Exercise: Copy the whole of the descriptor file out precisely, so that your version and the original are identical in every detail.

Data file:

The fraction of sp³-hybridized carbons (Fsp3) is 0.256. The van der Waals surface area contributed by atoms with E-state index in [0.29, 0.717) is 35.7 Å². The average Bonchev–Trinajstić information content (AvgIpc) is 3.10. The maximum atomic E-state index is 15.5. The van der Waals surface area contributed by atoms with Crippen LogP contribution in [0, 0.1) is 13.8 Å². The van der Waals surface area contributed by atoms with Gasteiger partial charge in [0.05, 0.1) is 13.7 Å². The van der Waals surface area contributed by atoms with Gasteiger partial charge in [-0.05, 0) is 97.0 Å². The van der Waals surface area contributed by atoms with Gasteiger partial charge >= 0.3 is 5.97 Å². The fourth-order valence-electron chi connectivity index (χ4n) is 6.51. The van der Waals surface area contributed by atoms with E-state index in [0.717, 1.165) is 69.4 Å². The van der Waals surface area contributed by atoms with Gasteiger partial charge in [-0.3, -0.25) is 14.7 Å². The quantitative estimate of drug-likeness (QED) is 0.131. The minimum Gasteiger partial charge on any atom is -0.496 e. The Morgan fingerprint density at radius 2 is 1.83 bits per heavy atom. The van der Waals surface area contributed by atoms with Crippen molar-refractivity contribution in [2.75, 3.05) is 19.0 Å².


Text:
The fraction of sp³-hybridized carbons (Fsp3) is 0.256. The van der Waals surface area contributed by atoms with E-state index in [0.29, 0.717) is 35.7 Å². The average Bonchev–Trinajstić information content (AvgIpc) is 3.10. The maximum atomic E-state index is 15.5. The van der Waals surface area contributed by atoms with Crippen LogP contribution in [0, 0.1) is 13.8 Å². The van der Waals surface area contributed by atoms with Gasteiger partial charge in [0.05, 0.1) is 13.7 Å². The van der Waals surface area contributed by atoms with Gasteiger partial charge in [-0.05, 0) is 97.0 Å². The van der Waals surface area contributed by atoms with Gasteiger partial charge >= 0.3 is 5.97 Å². The fourth-order valence-electron chi connectivity index (χ4n) is 6.51. The van der Waals surface area contributed by atoms with E-state index in [0.717, 1.165) is 69.4 Å². The van der Waals surface area contributed by atoms with Gasteiger partial charge in [-0.3, -0.25) is 14.7 Å². The quantitative estimate of drug-likeness (QED) is 0.131. The minimum Gasteiger partial charge on any atom is -0.496 e. The Morgan fingerprint density at radius 2 is 1.83 bits per heavy atom. The van der Waals surface area contributed by atoms with Crippen molar-refractivity contribution in [2.75, 3.05) is 19.0 Å².